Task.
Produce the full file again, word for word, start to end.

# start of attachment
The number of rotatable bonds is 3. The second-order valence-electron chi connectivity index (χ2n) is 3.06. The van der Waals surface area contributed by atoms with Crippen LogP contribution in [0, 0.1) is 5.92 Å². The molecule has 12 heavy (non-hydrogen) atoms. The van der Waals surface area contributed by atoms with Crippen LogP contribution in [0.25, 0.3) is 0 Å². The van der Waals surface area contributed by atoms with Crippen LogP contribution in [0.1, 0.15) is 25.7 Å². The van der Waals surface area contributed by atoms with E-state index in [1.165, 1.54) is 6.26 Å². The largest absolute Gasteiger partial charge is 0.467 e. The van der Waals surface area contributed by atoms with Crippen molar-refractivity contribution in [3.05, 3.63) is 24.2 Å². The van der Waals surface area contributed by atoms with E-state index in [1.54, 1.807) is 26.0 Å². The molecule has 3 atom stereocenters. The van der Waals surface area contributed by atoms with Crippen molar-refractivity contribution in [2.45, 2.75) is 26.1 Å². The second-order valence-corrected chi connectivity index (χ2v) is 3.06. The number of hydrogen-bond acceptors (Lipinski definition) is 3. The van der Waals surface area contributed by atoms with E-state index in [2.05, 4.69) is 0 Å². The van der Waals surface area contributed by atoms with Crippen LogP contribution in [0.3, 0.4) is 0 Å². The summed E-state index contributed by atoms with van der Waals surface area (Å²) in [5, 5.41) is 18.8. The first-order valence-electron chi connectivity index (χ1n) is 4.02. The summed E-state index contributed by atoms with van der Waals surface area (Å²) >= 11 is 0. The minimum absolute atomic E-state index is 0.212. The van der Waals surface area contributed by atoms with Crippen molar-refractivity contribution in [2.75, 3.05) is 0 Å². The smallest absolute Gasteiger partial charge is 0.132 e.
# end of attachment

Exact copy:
The number of rotatable bonds is 3. The second-order valence-electron chi connectivity index (χ2n) is 3.06. The van der Waals surface area contributed by atoms with Crippen LogP contribution in [0, 0.1) is 5.92 Å². The molecule has 12 heavy (non-hydrogen) atoms. The van der Waals surface area contributed by atoms with Crippen LogP contribution in [0.25, 0.3) is 0 Å². The van der Waals surface area contributed by atoms with Crippen LogP contribution in [0.1, 0.15) is 25.7 Å². The van der Waals surface area contributed by atoms with E-state index in [1.165, 1.54) is 6.26 Å². The largest absolute Gasteiger partial charge is 0.467 e. The van der Waals surface area contributed by atoms with Crippen molar-refractivity contribution in [3.05, 3.63) is 24.2 Å². The van der Waals surface area contributed by atoms with E-state index in [1.54, 1.807) is 26.0 Å². The molecule has 3 atom stereocenters. The van der Waals surface area contributed by atoms with Crippen molar-refractivity contribution in [2.45, 2.75) is 26.1 Å². The second-order valence-corrected chi connectivity index (χ2v) is 3.06. The number of hydrogen-bond acceptors (Lipinski definition) is 3. The van der Waals surface area contributed by atoms with E-state index in [2.05, 4.69) is 0 Å². The van der Waals surface area contributed by atoms with Crippen LogP contribution in [0.3, 0.4) is 0 Å². The summed E-state index contributed by atoms with van der Waals surface area (Å²) in [5, 5.41) is 18.8. The first-order valence-electron chi connectivity index (χ1n) is 4.02. The summed E-state index contributed by atoms with van der Waals surface area (Å²) >= 11 is 0. The minimum absolute atomic E-state index is 0.212. The van der Waals surface area contributed by atoms with Crippen molar-refractivity contribution in [2.75, 3.05) is 0 Å². The smallest absolute Gasteiger partial charge is 0.132 e.